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May 28 2018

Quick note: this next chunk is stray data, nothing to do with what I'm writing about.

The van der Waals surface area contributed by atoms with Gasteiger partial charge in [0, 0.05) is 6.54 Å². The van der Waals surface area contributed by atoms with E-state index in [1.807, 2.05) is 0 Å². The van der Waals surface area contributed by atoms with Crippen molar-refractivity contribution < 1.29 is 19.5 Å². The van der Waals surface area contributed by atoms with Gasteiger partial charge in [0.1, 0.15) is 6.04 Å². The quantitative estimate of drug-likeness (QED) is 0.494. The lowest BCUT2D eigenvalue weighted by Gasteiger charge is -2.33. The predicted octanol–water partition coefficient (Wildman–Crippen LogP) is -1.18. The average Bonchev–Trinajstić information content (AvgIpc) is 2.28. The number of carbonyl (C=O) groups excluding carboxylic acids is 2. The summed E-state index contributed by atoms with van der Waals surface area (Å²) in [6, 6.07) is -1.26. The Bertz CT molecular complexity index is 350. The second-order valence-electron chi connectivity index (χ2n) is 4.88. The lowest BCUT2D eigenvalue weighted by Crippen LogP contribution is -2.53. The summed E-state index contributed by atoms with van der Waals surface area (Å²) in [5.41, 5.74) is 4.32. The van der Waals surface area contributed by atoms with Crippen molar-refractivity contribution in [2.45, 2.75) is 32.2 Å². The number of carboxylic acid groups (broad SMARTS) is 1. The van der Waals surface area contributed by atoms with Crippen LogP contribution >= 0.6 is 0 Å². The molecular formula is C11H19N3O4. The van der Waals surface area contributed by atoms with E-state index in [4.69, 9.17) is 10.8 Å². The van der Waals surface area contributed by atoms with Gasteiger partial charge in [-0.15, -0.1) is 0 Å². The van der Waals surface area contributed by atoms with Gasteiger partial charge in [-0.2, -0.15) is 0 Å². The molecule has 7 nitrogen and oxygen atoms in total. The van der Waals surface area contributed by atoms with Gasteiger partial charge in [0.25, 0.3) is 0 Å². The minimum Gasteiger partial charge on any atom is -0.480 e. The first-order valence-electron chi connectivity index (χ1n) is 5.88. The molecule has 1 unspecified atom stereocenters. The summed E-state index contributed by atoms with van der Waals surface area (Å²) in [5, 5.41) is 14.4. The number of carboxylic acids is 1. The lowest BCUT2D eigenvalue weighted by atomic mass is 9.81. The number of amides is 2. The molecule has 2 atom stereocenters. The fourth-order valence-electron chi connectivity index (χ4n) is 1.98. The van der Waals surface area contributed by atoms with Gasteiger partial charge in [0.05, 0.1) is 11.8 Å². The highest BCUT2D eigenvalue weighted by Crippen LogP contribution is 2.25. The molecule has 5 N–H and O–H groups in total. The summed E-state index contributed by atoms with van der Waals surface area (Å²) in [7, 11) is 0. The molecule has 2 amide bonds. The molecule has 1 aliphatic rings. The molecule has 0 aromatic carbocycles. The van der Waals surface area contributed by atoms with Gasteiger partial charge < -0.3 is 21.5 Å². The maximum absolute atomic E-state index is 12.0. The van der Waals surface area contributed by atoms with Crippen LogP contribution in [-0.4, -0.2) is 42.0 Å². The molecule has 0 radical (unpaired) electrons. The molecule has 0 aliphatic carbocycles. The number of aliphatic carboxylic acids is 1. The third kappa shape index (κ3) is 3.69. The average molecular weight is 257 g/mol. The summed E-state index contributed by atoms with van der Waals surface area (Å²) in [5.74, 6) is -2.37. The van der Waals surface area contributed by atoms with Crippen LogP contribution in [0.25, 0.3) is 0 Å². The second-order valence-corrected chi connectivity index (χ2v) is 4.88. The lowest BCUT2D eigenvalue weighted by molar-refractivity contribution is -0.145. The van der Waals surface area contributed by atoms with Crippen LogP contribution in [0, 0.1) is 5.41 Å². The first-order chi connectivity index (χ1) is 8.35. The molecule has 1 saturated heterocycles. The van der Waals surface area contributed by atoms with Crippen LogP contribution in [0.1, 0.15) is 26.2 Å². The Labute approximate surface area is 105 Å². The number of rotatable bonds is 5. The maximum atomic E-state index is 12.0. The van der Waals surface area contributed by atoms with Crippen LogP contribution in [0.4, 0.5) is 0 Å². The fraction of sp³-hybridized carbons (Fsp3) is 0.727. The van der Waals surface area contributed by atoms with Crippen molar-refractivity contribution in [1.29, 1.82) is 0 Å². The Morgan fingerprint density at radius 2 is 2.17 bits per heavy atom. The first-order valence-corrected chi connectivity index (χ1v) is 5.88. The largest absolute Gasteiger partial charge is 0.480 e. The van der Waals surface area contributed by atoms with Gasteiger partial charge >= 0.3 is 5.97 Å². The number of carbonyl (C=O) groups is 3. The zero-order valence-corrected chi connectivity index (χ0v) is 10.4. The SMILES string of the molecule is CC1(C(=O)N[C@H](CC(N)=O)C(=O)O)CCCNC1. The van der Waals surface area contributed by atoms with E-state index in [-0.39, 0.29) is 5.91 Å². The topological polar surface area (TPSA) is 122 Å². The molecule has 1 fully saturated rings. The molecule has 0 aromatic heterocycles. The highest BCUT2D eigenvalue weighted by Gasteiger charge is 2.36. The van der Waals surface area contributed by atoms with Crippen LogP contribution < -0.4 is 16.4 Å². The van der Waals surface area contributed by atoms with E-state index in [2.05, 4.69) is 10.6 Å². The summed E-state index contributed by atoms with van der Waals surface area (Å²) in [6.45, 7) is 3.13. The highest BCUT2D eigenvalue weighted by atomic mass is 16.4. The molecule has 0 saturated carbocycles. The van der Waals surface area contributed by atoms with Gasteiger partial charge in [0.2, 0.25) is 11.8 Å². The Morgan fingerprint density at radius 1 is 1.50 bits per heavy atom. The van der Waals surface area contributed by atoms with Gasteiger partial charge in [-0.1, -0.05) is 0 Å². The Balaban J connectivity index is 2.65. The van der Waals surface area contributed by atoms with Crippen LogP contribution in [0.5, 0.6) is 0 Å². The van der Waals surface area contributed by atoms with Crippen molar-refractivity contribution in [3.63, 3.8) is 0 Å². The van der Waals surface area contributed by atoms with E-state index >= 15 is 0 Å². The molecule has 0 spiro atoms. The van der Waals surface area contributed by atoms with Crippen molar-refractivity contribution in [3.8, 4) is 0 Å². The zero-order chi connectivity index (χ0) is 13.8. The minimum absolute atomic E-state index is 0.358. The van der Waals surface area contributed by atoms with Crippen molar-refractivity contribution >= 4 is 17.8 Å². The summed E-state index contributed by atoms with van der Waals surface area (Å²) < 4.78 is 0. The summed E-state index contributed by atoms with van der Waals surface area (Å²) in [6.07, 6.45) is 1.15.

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70 The Journal of Commerce | May 28 2018 JOC Top Importers and Exporters MOVING CONTAINERIZED FREIGHT in- land from US ports is a daunting task for US-based importers, let alone smaller overseas exporters trying to break into US markets. To help those companies find US truck capacity, MOL Group is partnering with a digital trucking marketplace, NEXT Trucking, which has a warehousing sister company, iDC Logistics. The goal of the partnership is to help smaller Asian enterprises co-load containers bound for the US, and deconsolidate and transload them near the ports of Los Angeles and Long Beach via iDC and NEXT Trucking. Trucks sourced on the NEXT digital platform then would deliver the goods to distribution cen- ters (DCs) or stores throughout the US, the companies told The Journal of Commerce. "This is basically an end-to-end solution that can allow even small and medium-sized vendors to ship products to the United States," said JeŠ Baumgardner, chief commer- idea is to continue to grow MOL throughout the world, and espe- cially here in the United States with the logistics group." "With the MOL partnership, we'll oŠer a one-stop solution from ocean to drayage to warehousing to trucking," said Lidia Yan, co-founder and CEO of NEXT Trucking. It is a big step for the 3-year-old digital trucking platform, which has fo- cused on matching loads bound out of California with truckers looking for freight at locations and rates they prefer. "We allow truckers to dictate what loads they want; we let drivers tell us what routes they prefer." The MOL Group-NEXT Truck- ing deal comes as shipping lines, forwarders, and marine terminals are looking for ways to better handle the flow of containerized goods in- land and get a grip on rising landside transportation costs. Maersk Line is trying to emulate global integrators such as UPS, FedEx, and DHL and become a one-stop shop for shippers. Cosco Shipping Holdings is aggressively expanding its land- side reach, and marine terminal operators in North America are extending logistics services inland. As a non-vessel-operating common NEXT for imports MOL Group teams up with digital platform to secure US truck capacity for Asian vendors By William B. Cassidy cial o˜cer at MOL Consolidation Services, a logistics subsidiary of Japan's MOL Group. On the shipping company's side, the partnership in- volves MOL Consolidation Services and MOL Logistics, he said. The logistics companies are part of MOL Group, which merged its MOL container carrier with Japan's other two shipping lines, "K" Line and NYK, creating Ocean Network Express (ONE) in a joint venture April 1. "Things have changed here with the liner group joining ONE," Baumgardner said. "The focus here is logistics. We've spent a lot of time creating the MOL brand, and the "We allow truckers to dictate what loads they want; we let drivers tell us what routes they prefer."

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